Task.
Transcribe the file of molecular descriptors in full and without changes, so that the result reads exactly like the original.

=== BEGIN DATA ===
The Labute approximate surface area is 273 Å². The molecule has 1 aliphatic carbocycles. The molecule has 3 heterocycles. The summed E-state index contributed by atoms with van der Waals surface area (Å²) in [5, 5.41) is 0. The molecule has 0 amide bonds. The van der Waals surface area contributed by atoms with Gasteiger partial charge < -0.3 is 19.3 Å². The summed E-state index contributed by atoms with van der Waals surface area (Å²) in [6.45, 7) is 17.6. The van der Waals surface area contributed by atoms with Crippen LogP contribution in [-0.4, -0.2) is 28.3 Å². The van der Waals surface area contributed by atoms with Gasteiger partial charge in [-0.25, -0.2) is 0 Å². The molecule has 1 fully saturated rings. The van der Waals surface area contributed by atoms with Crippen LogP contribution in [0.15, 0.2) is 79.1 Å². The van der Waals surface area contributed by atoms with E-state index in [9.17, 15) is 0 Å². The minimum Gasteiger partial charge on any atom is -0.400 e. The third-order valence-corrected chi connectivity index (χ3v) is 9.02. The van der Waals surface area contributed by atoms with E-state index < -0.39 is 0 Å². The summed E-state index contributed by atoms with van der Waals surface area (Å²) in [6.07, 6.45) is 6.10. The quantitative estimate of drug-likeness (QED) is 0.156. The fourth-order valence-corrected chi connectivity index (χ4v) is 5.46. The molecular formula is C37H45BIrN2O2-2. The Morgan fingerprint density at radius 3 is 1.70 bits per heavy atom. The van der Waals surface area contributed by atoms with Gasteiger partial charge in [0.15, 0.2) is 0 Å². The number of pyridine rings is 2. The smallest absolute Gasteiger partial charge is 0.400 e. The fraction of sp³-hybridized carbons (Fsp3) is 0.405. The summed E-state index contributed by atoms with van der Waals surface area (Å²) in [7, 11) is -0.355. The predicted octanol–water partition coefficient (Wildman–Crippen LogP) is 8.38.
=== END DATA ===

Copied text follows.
The Labute approximate surface area is 273 Å². The molecule has 1 aliphatic carbocycles. The molecule has 3 heterocycles. The summed E-state index contributed by atoms with van der Waals surface area (Å²) in [5, 5.41) is 0. The molecule has 0 amide bonds. The van der Waals surface area contributed by atoms with Gasteiger partial charge < -0.3 is 19.3 Å². The summed E-state index contributed by atoms with van der Waals surface area (Å²) in [6.45, 7) is 17.6. The van der Waals surface area contributed by atoms with Crippen LogP contribution in [-0.4, -0.2) is 28.3 Å². The van der Waals surface area contributed by atoms with Gasteiger partial charge in [-0.25, -0.2) is 0 Å². The molecule has 1 fully saturated rings. The van der Waals surface area contributed by atoms with Crippen LogP contribution in [0.15, 0.2) is 79.1 Å². The van der Waals surface area contributed by atoms with E-state index in [9.17, 15) is 0 Å². The minimum Gasteiger partial charge on any atom is -0.400 e. The third-order valence-corrected chi connectivity index (χ3v) is 9.02. The van der Waals surface area contributed by atoms with E-state index < -0.39 is 0 Å². The summed E-state index contributed by atoms with van der Waals surface area (Å²) in [6.07, 6.45) is 6.10. The quantitative estimate of drug-likeness (QED) is 0.156. The fourth-order valence-corrected chi connectivity index (χ4v) is 5.46. The molecular formula is C37H45BIrN2O2-2. The Morgan fingerprint density at radius 3 is 1.70 bits per heavy atom. The van der Waals surface area contributed by atoms with Gasteiger partial charge in [0.15, 0.2) is 0 Å². The number of pyridine rings is 2. The smallest absolute Gasteiger partial charge is 0.400 e. The fraction of sp³-hybridized carbons (Fsp3) is 0.405. The summed E-state index contributed by atoms with van der Waals surface area (Å²) in [7, 11) is -0.355. The predicted octanol–water partition coefficient (Wildman–Crippen LogP) is 8.38.